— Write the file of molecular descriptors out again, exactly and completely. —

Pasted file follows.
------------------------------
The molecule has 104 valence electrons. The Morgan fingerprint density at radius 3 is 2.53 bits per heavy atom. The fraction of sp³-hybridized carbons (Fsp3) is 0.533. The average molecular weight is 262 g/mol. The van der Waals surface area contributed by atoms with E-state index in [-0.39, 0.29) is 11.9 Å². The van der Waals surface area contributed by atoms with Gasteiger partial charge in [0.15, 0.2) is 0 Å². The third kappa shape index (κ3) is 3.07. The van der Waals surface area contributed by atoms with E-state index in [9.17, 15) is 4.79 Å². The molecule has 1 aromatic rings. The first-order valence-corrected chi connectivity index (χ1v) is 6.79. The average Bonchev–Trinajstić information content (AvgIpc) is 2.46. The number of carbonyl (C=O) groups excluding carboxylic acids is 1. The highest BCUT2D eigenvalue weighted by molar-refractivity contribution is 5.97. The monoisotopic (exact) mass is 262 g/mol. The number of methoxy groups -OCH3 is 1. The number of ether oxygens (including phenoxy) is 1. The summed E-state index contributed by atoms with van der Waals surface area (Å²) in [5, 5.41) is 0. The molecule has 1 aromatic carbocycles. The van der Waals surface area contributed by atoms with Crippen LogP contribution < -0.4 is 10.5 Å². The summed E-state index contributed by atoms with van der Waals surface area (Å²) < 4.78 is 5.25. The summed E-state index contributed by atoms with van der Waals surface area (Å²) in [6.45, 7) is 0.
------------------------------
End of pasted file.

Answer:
The molecule has 104 valence electrons. The Morgan fingerprint density at radius 3 is 2.53 bits per heavy atom. The fraction of sp³-hybridized carbons (Fsp3) is 0.533. The average molecular weight is 262 g/mol. The van der Waals surface area contributed by atoms with E-state index in [-0.39, 0.29) is 11.9 Å². The van der Waals surface area contributed by atoms with Gasteiger partial charge in [0.15, 0.2) is 0 Å². The third kappa shape index (κ3) is 3.07. The van der Waals surface area contributed by atoms with E-state index in [9.17, 15) is 4.79 Å². The molecule has 1 aromatic rings. The first-order valence-corrected chi connectivity index (χ1v) is 6.79. The average Bonchev–Trinajstić information content (AvgIpc) is 2.46. The number of carbonyl (C=O) groups excluding carboxylic acids is 1. The highest BCUT2D eigenvalue weighted by molar-refractivity contribution is 5.97. The monoisotopic (exact) mass is 262 g/mol. The number of methoxy groups -OCH3 is 1. The number of ether oxygens (including phenoxy) is 1. The summed E-state index contributed by atoms with van der Waals surface area (Å²) in [5, 5.41) is 0. The molecule has 1 aromatic carbocycles. The van der Waals surface area contributed by atoms with Crippen LogP contribution < -0.4 is 10.5 Å². The summed E-state index contributed by atoms with van der Waals surface area (Å²) < 4.78 is 5.25. The summed E-state index contributed by atoms with van der Waals surface area (Å²) in [6.45, 7) is 0.